Here are a couple pics from the trail.

    For Grand Ridge riders...-wp_000060.jpg

    For Grand Ridge riders...-wp_000023.jpg

  28. #28
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    would be nice if there was i voice and sight law hear too.

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  29. #29
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    Agreed, that would be great. Or let dogs that are certified with the Canine Good Citizenship program off leash, that's even more stringent.

    I love biking with my dog, I daresay for both of us it's our favorite thing in the world. But there's a time and a place for it, and crowded or popular trails during peak times (or off peak) is not it. Duthie, St. Eds, GR, etc are all places that dogs do not need to be off leash. Take them to Tokul, Galby, Tolt, Cherry Valley, or Black Diamond where there's a lot less people and the possibilities for conflict are greatly reduced.

    Though I have to say that I've never had an issue with dogs while biking, most are entirely focused on keeping up with their owners in my experience. Hikers are a different story, the pace is slower and the dogs are less focused as a result it seems like We've had two different incidents with off-leash dogs coming up and trying to start a fight with our (on leash) dog while hiking so far this spring.

    Shame that some people do not realize how much work and preparation goes into REALLY training a dog before you can even consider letting them off leash around other people.
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  30. #30
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    Quote Originally Posted by mrosey View Post
    i want to ride out there but now you guys got me worried if i pushing up a hill cause I'm fat and way out of shape ill catch hell form the locals:
    Meh, don't worry about the naysayers. I find GR is a pleasant place to ride if you want a good climbing workout. I've had nothing but positive experience there. I DO go out of my way to be friendly and I don't mind yielding whichever way I'm going, so maybe it just helps to be relaxed and friendly out there.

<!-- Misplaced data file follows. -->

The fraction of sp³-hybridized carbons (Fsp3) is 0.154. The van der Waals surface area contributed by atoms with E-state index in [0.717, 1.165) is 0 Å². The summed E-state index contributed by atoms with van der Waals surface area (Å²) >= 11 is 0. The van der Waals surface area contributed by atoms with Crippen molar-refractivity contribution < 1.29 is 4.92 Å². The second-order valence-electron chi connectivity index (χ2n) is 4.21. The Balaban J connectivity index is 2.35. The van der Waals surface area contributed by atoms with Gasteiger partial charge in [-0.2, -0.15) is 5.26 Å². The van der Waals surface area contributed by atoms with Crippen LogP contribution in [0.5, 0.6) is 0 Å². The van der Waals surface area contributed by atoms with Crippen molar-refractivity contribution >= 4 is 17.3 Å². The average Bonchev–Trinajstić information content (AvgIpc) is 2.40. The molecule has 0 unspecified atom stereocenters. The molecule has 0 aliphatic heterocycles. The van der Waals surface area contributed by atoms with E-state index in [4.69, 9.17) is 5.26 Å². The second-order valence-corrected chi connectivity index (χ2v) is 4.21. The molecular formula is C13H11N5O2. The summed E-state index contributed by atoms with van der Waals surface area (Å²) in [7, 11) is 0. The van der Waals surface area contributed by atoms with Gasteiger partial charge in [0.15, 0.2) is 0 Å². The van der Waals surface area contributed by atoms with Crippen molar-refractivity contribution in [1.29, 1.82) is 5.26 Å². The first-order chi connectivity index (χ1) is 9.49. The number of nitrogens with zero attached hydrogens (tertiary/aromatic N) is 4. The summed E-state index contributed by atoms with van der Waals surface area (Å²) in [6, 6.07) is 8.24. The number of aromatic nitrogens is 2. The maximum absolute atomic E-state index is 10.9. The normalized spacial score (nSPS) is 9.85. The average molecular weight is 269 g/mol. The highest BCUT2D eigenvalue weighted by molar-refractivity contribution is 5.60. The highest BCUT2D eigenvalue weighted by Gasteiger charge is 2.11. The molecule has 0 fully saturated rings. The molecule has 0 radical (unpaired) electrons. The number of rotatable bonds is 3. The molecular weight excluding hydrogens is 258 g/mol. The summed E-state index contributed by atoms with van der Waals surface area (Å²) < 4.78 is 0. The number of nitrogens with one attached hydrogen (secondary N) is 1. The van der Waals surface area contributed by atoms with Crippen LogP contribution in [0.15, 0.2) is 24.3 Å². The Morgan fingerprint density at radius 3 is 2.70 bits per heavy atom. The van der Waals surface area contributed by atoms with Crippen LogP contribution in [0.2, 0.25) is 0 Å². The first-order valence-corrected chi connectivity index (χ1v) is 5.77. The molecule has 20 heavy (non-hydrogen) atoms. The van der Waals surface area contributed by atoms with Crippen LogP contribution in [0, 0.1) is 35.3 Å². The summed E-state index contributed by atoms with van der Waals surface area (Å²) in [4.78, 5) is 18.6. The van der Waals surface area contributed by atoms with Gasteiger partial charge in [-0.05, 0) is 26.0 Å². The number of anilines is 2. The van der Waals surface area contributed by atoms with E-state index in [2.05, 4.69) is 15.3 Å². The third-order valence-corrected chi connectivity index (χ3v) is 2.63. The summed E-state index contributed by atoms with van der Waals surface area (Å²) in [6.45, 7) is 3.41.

Yep, for first time rider I would park at Issaquah Central Park. It's a strenuous climb heading back to where you parked, but it is a nice trail that just keeps on getting better every year.

    Another fun way to do it, especially if you're still building up your fitness, is to park at Duthie, ride Grand Ridge up to Grand Ridge Drive (the paved road you'll cross at the top), and then return back to Duthie. This gives you nice climbs and an easy and super fun return if you blow your legs up on the climb.

    Once you've gotten fit enough to enjoy that route, then do the full-meal-deal and park at High Point Way on I-90 to get the extra climb. Then when that gets too easy, do the ride, hit all the Duthie xc trails, spend 2 hours flinging your carcass on the jump lines, and then back to I-90. So many options is what makes the GR/Duthie system great!
    Last edited by juice; 04-01-2013 at 12:38 PM. Reason: horrible grammar and typos

  31. #31
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    Almost got blown off the GR trail yesterday morning. If I hadn't dived towards the foliage, we would have hit. Only comment from the other rider as he went past ... "Just me". Gee ... thanks for that.

    I will say that it was just the one rider ... everyone else, including hikers, was friendly.

  32. #32
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    Quote Originally Posted by juice View Post
    Once you've gotten fit enough to enjoy that route, then do the full-meal-deal and park at High Point Way on I-90 to get the extra climb.
    The full-meal-deal with dessert is to park at the Issaquah Community Center, climb the High School Trail, ride the rollers over to the Tiger Lake Tradition trailhead then down the road to cross I-90 at High Point Way. Swing a left onto the Issaquah-Preston Trail and turn right onto Grand Ridge Trail.

  33. #33